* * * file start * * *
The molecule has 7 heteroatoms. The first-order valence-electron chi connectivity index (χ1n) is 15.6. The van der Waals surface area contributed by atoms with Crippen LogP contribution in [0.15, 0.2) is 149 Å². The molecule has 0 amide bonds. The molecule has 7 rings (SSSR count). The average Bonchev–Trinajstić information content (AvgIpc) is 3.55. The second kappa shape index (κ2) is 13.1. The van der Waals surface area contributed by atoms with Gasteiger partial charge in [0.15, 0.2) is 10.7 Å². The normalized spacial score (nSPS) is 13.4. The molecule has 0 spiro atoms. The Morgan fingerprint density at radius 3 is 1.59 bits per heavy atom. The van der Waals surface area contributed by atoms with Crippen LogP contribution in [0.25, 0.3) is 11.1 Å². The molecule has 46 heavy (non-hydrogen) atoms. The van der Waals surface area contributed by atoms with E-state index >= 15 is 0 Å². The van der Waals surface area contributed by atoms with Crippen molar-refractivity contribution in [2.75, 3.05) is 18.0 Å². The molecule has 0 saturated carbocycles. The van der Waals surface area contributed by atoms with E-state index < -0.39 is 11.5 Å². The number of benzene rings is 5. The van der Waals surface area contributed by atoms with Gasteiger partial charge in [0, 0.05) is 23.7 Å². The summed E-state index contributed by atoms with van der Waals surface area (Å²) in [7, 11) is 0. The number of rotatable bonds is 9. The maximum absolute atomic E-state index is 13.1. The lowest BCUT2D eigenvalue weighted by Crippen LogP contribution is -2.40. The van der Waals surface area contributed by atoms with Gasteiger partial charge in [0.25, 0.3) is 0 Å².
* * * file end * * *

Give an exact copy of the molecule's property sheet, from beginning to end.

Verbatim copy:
The molecule has 7 heteroatoms. The first-order valence-electron chi connectivity index (χ1n) is 15.6. The van der Waals surface area contributed by atoms with Crippen LogP contribution in [0.15, 0.2) is 149 Å². The molecule has 0 amide bonds. The molecule has 7 rings (SSSR count). The average Bonchev–Trinajstić information content (AvgIpc) is 3.55. The second kappa shape index (κ2) is 13.1. The van der Waals surface area contributed by atoms with Gasteiger partial charge in [0.15, 0.2) is 10.7 Å². The normalized spacial score (nSPS) is 13.4. The molecule has 0 spiro atoms. The Morgan fingerprint density at radius 3 is 1.59 bits per heavy atom. The van der Waals surface area contributed by atoms with Crippen LogP contribution in [0.25, 0.3) is 11.1 Å². The molecule has 46 heavy (non-hydrogen) atoms. The van der Waals surface area contributed by atoms with E-state index >= 15 is 0 Å². The van der Waals surface area contributed by atoms with Crippen molar-refractivity contribution in [2.75, 3.05) is 18.0 Å². The molecule has 0 saturated carbocycles. The van der Waals surface area contributed by atoms with E-state index < -0.39 is 11.5 Å². The number of benzene rings is 5. The van der Waals surface area contributed by atoms with Gasteiger partial charge in [0, 0.05) is 23.7 Å². The summed E-state index contributed by atoms with van der Waals surface area (Å²) in [7, 11) is 0. The number of rotatable bonds is 9. The maximum absolute atomic E-state index is 13.1. The lowest BCUT2D eigenvalue weighted by Crippen LogP contribution is -2.40. The van der Waals surface area contributed by atoms with Gasteiger partial charge in [0.25, 0.3) is 0 Å².